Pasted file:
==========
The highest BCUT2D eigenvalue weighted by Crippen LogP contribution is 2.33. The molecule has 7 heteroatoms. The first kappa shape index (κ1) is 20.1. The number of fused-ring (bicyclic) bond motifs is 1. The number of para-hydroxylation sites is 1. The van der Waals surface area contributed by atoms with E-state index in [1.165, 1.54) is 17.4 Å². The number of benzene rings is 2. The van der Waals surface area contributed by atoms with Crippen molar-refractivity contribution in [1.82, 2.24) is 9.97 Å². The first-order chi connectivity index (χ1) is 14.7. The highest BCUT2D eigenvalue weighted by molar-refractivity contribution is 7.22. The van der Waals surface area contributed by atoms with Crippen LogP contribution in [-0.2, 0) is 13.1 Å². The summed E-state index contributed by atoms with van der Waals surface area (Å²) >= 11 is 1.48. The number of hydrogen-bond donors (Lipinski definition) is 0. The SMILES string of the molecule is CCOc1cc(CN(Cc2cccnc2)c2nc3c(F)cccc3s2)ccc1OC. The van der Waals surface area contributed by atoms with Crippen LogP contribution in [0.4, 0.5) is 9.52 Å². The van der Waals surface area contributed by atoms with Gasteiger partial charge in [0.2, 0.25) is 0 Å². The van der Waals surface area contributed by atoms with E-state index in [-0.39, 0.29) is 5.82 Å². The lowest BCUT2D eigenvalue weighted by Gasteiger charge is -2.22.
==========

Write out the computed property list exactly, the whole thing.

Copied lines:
The highest BCUT2D eigenvalue weighted by Crippen LogP contribution is 2.33. The molecule has 7 heteroatoms. The first kappa shape index (κ1) is 20.1. The number of fused-ring (bicyclic) bond motifs is 1. The number of para-hydroxylation sites is 1. The van der Waals surface area contributed by atoms with E-state index in [1.165, 1.54) is 17.4 Å². The number of benzene rings is 2. The van der Waals surface area contributed by atoms with Crippen molar-refractivity contribution in [1.82, 2.24) is 9.97 Å². The first-order chi connectivity index (χ1) is 14.7. The highest BCUT2D eigenvalue weighted by molar-refractivity contribution is 7.22. The van der Waals surface area contributed by atoms with Crippen LogP contribution in [-0.2, 0) is 13.1 Å². The summed E-state index contributed by atoms with van der Waals surface area (Å²) >= 11 is 1.48. The number of hydrogen-bond donors (Lipinski definition) is 0. The SMILES string of the molecule is CCOc1cc(CN(Cc2cccnc2)c2nc3c(F)cccc3s2)ccc1OC. The van der Waals surface area contributed by atoms with Crippen LogP contribution in [0.4, 0.5) is 9.52 Å². The van der Waals surface area contributed by atoms with Gasteiger partial charge in [0.2, 0.25) is 0 Å². The van der Waals surface area contributed by atoms with E-state index in [-0.39, 0.29) is 5.82 Å². The lowest BCUT2D eigenvalue weighted by Gasteiger charge is -2.22.